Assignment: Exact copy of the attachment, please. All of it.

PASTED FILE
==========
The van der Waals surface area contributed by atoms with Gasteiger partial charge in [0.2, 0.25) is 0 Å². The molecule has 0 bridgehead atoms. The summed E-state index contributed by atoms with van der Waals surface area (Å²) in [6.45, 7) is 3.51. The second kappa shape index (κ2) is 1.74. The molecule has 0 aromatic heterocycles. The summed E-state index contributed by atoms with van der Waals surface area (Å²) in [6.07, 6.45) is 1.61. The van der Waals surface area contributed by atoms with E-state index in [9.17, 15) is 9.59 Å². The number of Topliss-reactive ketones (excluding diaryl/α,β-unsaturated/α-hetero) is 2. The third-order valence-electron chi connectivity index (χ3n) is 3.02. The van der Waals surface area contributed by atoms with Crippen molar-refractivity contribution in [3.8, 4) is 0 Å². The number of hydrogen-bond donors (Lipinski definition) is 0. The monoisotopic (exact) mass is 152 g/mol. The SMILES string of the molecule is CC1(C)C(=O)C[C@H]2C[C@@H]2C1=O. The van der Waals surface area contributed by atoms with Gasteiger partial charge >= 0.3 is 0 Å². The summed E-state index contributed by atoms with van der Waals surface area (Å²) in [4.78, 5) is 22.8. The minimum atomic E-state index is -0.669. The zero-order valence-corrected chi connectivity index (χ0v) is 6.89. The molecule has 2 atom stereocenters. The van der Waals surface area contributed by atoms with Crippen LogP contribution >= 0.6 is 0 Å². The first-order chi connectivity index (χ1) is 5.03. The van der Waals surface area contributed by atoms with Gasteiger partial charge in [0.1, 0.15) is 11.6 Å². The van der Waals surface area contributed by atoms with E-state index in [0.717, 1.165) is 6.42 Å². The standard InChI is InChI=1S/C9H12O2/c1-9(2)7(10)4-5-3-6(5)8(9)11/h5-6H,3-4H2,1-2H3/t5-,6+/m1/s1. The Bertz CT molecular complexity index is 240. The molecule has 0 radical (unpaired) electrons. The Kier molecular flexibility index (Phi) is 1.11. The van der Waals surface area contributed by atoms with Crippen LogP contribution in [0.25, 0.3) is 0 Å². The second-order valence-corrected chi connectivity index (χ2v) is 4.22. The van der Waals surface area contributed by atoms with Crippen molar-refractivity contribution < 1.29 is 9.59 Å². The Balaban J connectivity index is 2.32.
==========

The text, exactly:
The van der Waals surface area contributed by atoms with Gasteiger partial charge in [0.2, 0.25) is 0 Å². The molecule has 0 bridgehead atoms. The summed E-state index contributed by atoms with van der Waals surface area (Å²) in [6.45, 7) is 3.51. The second kappa shape index (κ2) is 1.74. The molecule has 0 aromatic heterocycles. The summed E-state index contributed by atoms with van der Waals surface area (Å²) in [6.07, 6.45) is 1.61. The van der Waals surface area contributed by atoms with E-state index in [9.17, 15) is 9.59 Å². The number of Topliss-reactive ketones (excluding diaryl/α,β-unsaturated/α-hetero) is 2. The third-order valence-electron chi connectivity index (χ3n) is 3.02. The van der Waals surface area contributed by atoms with Crippen molar-refractivity contribution in [3.8, 4) is 0 Å². The number of hydrogen-bond donors (Lipinski definition) is 0. The monoisotopic (exact) mass is 152 g/mol. The SMILES string of the molecule is CC1(C)C(=O)C[C@H]2C[C@@H]2C1=O. The van der Waals surface area contributed by atoms with Gasteiger partial charge >= 0.3 is 0 Å². The summed E-state index contributed by atoms with van der Waals surface area (Å²) in [4.78, 5) is 22.8. The minimum atomic E-state index is -0.669. The zero-order valence-corrected chi connectivity index (χ0v) is 6.89. The molecule has 2 atom stereocenters. The van der Waals surface area contributed by atoms with Crippen LogP contribution >= 0.6 is 0 Å². The first-order chi connectivity index (χ1) is 5.03. The van der Waals surface area contributed by atoms with Gasteiger partial charge in [0.1, 0.15) is 11.6 Å². The van der Waals surface area contributed by atoms with E-state index in [0.717, 1.165) is 6.42 Å². The standard InChI is InChI=1S/C9H12O2/c1-9(2)7(10)4-5-3-6(5)8(9)11/h5-6H,3-4H2,1-2H3/t5-,6+/m1/s1. The Bertz CT molecular complexity index is 240. The molecule has 0 radical (unpaired) electrons. The Kier molecular flexibility index (Phi) is 1.11. The van der Waals surface area contributed by atoms with Crippen LogP contribution in [0.25, 0.3) is 0 Å². The second-order valence-corrected chi connectivity index (χ2v) is 4.22. The van der Waals surface area contributed by atoms with Crippen molar-refractivity contribution < 1.29 is 9.59 Å². The Balaban J connectivity index is 2.32.